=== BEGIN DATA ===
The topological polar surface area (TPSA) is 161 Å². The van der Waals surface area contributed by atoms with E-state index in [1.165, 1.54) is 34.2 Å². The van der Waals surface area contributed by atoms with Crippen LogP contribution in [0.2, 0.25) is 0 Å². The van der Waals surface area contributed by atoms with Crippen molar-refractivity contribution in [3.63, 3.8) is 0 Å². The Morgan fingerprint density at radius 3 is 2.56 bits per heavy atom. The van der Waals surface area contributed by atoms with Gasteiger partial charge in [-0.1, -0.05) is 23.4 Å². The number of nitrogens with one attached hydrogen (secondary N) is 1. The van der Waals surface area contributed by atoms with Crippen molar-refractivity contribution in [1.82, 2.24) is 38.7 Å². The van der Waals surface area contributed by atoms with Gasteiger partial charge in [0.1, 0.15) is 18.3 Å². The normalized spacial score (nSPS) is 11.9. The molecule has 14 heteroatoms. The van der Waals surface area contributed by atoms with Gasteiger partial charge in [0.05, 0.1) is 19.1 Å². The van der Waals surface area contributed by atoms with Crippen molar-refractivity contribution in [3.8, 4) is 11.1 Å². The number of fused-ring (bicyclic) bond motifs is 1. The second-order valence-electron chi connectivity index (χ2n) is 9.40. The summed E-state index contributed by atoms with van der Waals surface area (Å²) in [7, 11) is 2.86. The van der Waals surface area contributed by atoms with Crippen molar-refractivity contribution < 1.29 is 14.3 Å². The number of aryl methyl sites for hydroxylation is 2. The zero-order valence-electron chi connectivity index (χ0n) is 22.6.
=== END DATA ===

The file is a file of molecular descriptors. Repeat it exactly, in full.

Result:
The topological polar surface area (TPSA) is 161 Å². The van der Waals surface area contributed by atoms with E-state index in [1.165, 1.54) is 34.2 Å². The van der Waals surface area contributed by atoms with Crippen LogP contribution in [0.2, 0.25) is 0 Å². The van der Waals surface area contributed by atoms with Crippen molar-refractivity contribution in [3.63, 3.8) is 0 Å². The Morgan fingerprint density at radius 3 is 2.56 bits per heavy atom. The van der Waals surface area contributed by atoms with Gasteiger partial charge in [-0.1, -0.05) is 23.4 Å². The number of nitrogens with one attached hydrogen (secondary N) is 1. The van der Waals surface area contributed by atoms with Crippen molar-refractivity contribution in [1.82, 2.24) is 38.7 Å². The van der Waals surface area contributed by atoms with Gasteiger partial charge in [0.1, 0.15) is 18.3 Å². The normalized spacial score (nSPS) is 11.9. The molecule has 14 heteroatoms. The van der Waals surface area contributed by atoms with Gasteiger partial charge in [0.05, 0.1) is 19.1 Å². The van der Waals surface area contributed by atoms with Crippen molar-refractivity contribution in [3.8, 4) is 11.1 Å². The number of fused-ring (bicyclic) bond motifs is 1. The second-order valence-electron chi connectivity index (χ2n) is 9.40. The summed E-state index contributed by atoms with van der Waals surface area (Å²) in [7, 11) is 2.86. The van der Waals surface area contributed by atoms with Crippen molar-refractivity contribution < 1.29 is 14.3 Å². The number of aryl methyl sites for hydroxylation is 2. The zero-order valence-electron chi connectivity index (χ0n) is 22.6.